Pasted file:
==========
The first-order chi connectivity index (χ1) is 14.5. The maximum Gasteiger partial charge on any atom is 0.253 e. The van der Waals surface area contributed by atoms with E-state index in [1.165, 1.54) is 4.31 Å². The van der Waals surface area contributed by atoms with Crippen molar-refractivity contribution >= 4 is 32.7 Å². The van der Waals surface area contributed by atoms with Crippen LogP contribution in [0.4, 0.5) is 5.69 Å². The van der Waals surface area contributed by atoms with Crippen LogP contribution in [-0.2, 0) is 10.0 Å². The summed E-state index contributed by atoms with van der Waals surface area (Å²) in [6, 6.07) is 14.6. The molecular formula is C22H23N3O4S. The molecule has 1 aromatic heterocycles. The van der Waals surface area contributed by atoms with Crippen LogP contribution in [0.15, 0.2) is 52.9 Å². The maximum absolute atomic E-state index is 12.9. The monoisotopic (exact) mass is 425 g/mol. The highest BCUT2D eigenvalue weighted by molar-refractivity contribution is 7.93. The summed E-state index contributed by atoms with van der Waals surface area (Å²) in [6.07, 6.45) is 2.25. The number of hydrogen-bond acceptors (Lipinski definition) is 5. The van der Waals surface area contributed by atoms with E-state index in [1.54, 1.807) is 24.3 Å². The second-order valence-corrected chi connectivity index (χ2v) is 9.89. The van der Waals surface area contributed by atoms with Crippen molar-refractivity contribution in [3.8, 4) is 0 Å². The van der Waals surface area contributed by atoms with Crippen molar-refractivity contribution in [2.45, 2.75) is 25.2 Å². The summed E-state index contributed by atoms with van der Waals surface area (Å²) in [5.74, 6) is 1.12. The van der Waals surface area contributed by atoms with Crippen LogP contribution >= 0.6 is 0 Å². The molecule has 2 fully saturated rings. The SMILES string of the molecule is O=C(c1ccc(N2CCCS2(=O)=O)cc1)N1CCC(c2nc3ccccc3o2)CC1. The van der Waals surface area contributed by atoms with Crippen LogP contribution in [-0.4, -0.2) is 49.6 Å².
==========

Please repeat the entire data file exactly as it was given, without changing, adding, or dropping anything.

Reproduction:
The first-order chi connectivity index (χ1) is 14.5. The maximum Gasteiger partial charge on any atom is 0.253 e. The van der Waals surface area contributed by atoms with E-state index in [1.165, 1.54) is 4.31 Å². The van der Waals surface area contributed by atoms with Crippen molar-refractivity contribution >= 4 is 32.7 Å². The van der Waals surface area contributed by atoms with Crippen LogP contribution in [0.4, 0.5) is 5.69 Å². The van der Waals surface area contributed by atoms with Crippen LogP contribution in [-0.2, 0) is 10.0 Å². The summed E-state index contributed by atoms with van der Waals surface area (Å²) in [6, 6.07) is 14.6. The molecular formula is C22H23N3O4S. The molecule has 1 aromatic heterocycles. The van der Waals surface area contributed by atoms with Crippen LogP contribution in [0.15, 0.2) is 52.9 Å². The maximum absolute atomic E-state index is 12.9. The monoisotopic (exact) mass is 425 g/mol. The highest BCUT2D eigenvalue weighted by molar-refractivity contribution is 7.93. The summed E-state index contributed by atoms with van der Waals surface area (Å²) in [6.07, 6.45) is 2.25. The number of hydrogen-bond acceptors (Lipinski definition) is 5. The van der Waals surface area contributed by atoms with E-state index in [1.54, 1.807) is 24.3 Å². The second-order valence-corrected chi connectivity index (χ2v) is 9.89. The van der Waals surface area contributed by atoms with Crippen molar-refractivity contribution in [3.8, 4) is 0 Å². The van der Waals surface area contributed by atoms with Crippen molar-refractivity contribution in [2.45, 2.75) is 25.2 Å². The summed E-state index contributed by atoms with van der Waals surface area (Å²) in [5.74, 6) is 1.12. The van der Waals surface area contributed by atoms with Crippen LogP contribution >= 0.6 is 0 Å². The molecule has 2 fully saturated rings. The SMILES string of the molecule is O=C(c1ccc(N2CCCS2(=O)=O)cc1)N1CCC(c2nc3ccccc3o2)CC1. The van der Waals surface area contributed by atoms with Crippen LogP contribution in [-0.4, -0.2) is 49.6 Å².